South Carolina makes death by firing squad an option for death row inmates
The state has been unable to obtain drugs needed for lethal injection
South Carolina senators Tuesday added a firing squad to the list of execution alternatives if the state can't put condemned inmates to death by lethal injection.
The state senate approved the bill on a key 32-11 vote with several Democrats joining Republicans in the proposal that would allow South Carolina to restart executions after nearly 10 years.
The state can't put anyone to death right now because its supply of lethal injection drugs expired and it has not been able to buy any more.
Currently, inmates on death row can choose between the electric chair and lethal injection, and since the drugs are not available, they pick the method that can't be used.
Firing squad allowed in 3 other states
The senate bill keeps lethal injection as an option if the state has the drugs, but requires prison officials to use the electric chair if it is not. An inmate could choose a firing squad if they prefer.
The house is considering a similar bill without the firing squad option, but it could also consider the senate version after a procedural vote by senators finalizes the bill later this week.
South Carolina began to use the electric chair in 1912 after taking over the death penalty from counties, which usually used hanging.
It is just one of nine states that maintains an electric chair. It would become just the fourth state to allow a firing squad along with Utah, Oklahoma and Mississippi, according to the Death Penalty Information Center.
South Carolina Gov. Henry McMaster asked lawmakers to give him any way to restart executions since a few inmates have exhausted their appeals but their death sentences can't be carried out.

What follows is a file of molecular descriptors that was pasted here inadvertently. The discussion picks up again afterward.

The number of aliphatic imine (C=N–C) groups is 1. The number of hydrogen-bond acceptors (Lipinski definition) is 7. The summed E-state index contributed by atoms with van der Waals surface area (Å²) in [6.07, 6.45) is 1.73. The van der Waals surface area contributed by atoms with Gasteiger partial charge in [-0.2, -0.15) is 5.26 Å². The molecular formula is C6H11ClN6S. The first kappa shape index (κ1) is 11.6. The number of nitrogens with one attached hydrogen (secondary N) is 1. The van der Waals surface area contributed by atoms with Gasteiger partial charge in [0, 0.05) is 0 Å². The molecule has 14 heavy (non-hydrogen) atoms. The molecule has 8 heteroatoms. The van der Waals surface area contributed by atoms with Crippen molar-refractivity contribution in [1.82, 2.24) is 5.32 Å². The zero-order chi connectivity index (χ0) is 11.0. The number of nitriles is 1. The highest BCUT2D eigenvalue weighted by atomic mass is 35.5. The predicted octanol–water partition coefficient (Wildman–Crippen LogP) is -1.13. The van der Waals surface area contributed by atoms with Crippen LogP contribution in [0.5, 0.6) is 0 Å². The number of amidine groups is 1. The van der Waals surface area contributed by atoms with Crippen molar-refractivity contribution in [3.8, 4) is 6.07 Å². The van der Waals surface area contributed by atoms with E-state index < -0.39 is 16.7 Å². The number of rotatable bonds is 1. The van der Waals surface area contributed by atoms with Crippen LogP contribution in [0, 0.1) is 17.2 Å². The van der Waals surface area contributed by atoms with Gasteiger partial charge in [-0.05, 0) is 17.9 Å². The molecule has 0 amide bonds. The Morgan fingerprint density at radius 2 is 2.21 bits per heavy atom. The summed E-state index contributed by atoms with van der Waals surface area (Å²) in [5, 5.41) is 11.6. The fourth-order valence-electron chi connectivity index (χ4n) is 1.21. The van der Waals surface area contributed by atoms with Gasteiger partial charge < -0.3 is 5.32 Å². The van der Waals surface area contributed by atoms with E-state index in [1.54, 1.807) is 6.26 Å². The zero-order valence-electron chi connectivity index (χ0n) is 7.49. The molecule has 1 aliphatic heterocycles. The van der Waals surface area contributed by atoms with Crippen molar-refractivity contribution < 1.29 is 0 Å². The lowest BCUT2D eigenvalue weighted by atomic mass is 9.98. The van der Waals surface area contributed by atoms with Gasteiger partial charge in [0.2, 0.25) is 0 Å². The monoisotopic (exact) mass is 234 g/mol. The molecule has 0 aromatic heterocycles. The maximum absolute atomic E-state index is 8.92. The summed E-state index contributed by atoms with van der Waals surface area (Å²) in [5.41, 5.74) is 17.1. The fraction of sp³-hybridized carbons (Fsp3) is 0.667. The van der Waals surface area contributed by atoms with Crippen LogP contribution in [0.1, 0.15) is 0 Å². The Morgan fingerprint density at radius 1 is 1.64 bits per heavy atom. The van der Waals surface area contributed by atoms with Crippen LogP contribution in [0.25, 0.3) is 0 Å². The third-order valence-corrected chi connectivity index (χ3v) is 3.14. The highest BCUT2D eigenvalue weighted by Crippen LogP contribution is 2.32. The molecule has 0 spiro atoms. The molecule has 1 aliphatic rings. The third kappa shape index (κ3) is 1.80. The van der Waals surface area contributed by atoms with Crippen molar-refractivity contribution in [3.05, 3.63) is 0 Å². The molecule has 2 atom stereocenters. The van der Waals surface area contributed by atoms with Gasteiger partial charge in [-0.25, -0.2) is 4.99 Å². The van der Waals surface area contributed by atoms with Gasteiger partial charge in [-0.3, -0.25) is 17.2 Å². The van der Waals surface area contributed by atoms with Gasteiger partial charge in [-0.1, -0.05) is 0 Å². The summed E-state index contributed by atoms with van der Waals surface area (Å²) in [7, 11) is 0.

A Republican and a Democrat, both former prosecutors, proposed adding the firing squad.
Executions should be 'humane,' says senator
The Democratic former prosecutor said it is evident in a Republican dominated state like South Carolina, where the Republicans gained extra seats in November, that the death penalty can't be abolished as Virginia did last month.
"The death penalty is going to stay the law here for a while. If it is going to remain, it ought to be humane," said state Sen. Dick Harpootlian. He said hanging is brutal and often leads to decapitation and in electrocution, the condemned "are burned to death."
Since the last execution was carried out in May 2011, South Carolina's death row has dropped from about 60 inmates to 37 as of now. This is due to natural deaths and prisoners winning appeals and being resentenced to life without parole. Prosecutors have sent just three new inmates to death row in the past decade.
The Republican former prosecutor, Sen. Greg Hembree, said Tuesday was not the time to debate whether the death penalty was right or wrong.
But several Democrats said the moral aspect of putting someone to death could not be removed from discussions over the method.
They also asked senators how they could justify having a debate about putting people to death this week when last month they passed a bill outlawing most abortions in South Carolina, which is now tied up in court.
Democratic Sen. Kevin Johnson brought up George Stinney, the youngest person executed in the U.S. in the 20th century.
Stinney was 14 when he was sent to the electric chair after a one-day trial in 1944 for killing two white girls. A judge threw out the Black teen's conviction in 2014. Newspaper stories reported that witnesses said the straps to keep him in the electric chair didn't fit around his small frame.
Johnson drives by a memorial to Stinney each time he comes to Columbia from Manning.
"You think it was bad to abort a baby? Think how much worse it is to kill a person who, when all is said and done, is innocent," Johnson said.
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